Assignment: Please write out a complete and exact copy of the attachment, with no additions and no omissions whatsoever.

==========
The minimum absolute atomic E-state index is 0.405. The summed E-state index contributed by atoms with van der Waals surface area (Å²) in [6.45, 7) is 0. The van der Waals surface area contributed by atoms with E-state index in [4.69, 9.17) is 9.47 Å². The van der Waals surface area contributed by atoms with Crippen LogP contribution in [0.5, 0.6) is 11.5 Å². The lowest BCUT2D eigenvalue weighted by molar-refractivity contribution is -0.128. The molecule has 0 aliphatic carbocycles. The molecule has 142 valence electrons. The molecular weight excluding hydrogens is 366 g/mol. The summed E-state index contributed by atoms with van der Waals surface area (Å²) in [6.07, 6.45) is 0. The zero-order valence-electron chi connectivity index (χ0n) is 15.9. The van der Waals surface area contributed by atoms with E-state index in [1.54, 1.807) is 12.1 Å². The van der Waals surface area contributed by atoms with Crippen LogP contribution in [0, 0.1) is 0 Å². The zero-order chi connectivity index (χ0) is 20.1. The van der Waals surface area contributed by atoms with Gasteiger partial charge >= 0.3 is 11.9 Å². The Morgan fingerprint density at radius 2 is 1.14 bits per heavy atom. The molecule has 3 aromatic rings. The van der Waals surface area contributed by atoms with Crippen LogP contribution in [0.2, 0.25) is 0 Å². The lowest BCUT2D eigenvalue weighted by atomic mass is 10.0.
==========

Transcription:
The minimum absolute atomic E-state index is 0.405. The summed E-state index contributed by atoms with van der Waals surface area (Å²) in [6.45, 7) is 0. The van der Waals surface area contributed by atoms with E-state index in [4.69, 9.17) is 9.47 Å². The van der Waals surface area contributed by atoms with Crippen LogP contribution in [0.5, 0.6) is 11.5 Å². The lowest BCUT2D eigenvalue weighted by molar-refractivity contribution is -0.128. The molecule has 0 aliphatic carbocycles. The molecule has 142 valence electrons. The molecular weight excluding hydrogens is 366 g/mol. The summed E-state index contributed by atoms with van der Waals surface area (Å²) in [6.07, 6.45) is 0. The zero-order valence-electron chi connectivity index (χ0n) is 15.9. The van der Waals surface area contributed by atoms with E-state index in [1.54, 1.807) is 12.1 Å². The van der Waals surface area contributed by atoms with Crippen LogP contribution in [0, 0.1) is 0 Å². The zero-order chi connectivity index (χ0) is 20.1. The van der Waals surface area contributed by atoms with Gasteiger partial charge >= 0.3 is 11.9 Å². The Morgan fingerprint density at radius 2 is 1.14 bits per heavy atom. The molecule has 3 aromatic rings. The van der Waals surface area contributed by atoms with Crippen LogP contribution in [0.2, 0.25) is 0 Å². The lowest BCUT2D eigenvalue weighted by atomic mass is 10.0.